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habitants of San Pablo as an entirely suitable scene for all nocturnal dispute; its cobbles echoed, night and day, with the clatter of mules' feet and a jingle of bells from their harness; newspaper boys screamed there, as did sellers of water, and pedlers of nuts and sweets; beggars lamented, prostitutes squealed, and men, women and children all expectorated constantly and violently, apparently without one single moment's cessation.

San Pablo was furthermore perpetually bathed in a fiery and relentless heat. A damp, clinging, steamy heat, this, rising in a miasma from the jungles that surrounded this little, stagnant, sluttish town. And, with the heat, an invariable accompaniment of persistent and bloodthirsty mosquitoes. At night they droned so discontentedly about the nets that even had the nights been cooler it would still have been impossible to sleep.

Weiss, who was no longer young, frankly admitted that he looked upon San Pablo as an inferno.

"Never againl Not even for Varsovina. Never, never again!"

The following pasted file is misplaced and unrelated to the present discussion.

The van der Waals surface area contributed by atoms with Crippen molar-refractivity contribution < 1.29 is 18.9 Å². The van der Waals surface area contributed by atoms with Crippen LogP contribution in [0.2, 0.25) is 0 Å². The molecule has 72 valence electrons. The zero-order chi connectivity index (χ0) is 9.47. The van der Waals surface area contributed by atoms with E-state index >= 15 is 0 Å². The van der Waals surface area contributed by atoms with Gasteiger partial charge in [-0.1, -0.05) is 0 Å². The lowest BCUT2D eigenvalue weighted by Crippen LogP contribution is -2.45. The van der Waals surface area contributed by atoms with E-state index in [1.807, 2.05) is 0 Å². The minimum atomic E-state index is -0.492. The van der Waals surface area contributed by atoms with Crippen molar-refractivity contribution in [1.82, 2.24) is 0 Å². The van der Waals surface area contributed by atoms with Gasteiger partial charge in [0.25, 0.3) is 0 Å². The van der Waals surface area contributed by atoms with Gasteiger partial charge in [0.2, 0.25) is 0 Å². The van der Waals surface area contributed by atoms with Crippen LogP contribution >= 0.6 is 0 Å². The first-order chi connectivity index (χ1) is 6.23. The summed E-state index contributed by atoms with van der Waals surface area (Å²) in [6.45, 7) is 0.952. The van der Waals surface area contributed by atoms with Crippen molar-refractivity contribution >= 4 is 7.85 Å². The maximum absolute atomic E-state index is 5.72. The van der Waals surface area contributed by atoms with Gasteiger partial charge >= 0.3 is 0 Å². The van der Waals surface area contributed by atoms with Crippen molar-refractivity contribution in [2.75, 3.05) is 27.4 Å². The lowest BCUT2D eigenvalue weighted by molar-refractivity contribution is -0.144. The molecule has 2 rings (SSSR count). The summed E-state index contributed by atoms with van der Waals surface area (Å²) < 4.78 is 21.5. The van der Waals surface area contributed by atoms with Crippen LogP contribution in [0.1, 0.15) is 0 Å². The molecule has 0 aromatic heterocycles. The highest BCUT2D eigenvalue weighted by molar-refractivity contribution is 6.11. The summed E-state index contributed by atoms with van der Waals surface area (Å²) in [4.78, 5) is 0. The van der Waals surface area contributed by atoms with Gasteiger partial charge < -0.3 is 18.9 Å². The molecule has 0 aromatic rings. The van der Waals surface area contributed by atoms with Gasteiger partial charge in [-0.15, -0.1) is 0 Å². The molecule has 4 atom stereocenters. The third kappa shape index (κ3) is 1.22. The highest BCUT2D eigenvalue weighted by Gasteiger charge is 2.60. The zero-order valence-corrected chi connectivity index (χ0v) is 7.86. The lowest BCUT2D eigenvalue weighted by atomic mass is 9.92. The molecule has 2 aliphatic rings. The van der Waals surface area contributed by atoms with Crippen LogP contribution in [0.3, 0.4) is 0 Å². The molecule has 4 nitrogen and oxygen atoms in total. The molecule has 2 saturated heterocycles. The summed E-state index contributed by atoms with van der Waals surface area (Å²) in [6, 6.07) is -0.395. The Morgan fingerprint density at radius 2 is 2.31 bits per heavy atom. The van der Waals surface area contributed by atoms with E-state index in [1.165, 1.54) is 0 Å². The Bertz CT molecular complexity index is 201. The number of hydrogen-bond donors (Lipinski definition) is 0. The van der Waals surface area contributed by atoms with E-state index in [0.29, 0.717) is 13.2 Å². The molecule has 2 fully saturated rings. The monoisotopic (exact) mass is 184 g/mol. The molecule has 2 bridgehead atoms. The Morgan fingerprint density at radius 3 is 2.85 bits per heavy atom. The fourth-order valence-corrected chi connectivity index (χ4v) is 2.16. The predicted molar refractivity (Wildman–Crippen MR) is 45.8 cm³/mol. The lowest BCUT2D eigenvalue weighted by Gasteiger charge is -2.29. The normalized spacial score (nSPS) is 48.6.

Borek, restless, sweating, wakeful, paced his balcony at night naked to the waist, smoked innumerable cigarettes and swore beneath his breath.

Rosa, an Italian from the north, soon began to wilt in this wet sticky heat, and occasionally wept, and grew whiter, more languid, every day.

The corps de ballet moaned, complained, and abused everybody in turn when they thought that no one was listening.

Only Lina, pale, composed, unruffled, seemed to flourish in the breathless furnace of the South American tour. San Pablo, to her comrades the ultimate horror, apparently affected her not at all.

After a first rehearsal at the little Opera-House, Rosa said to her, gasping:

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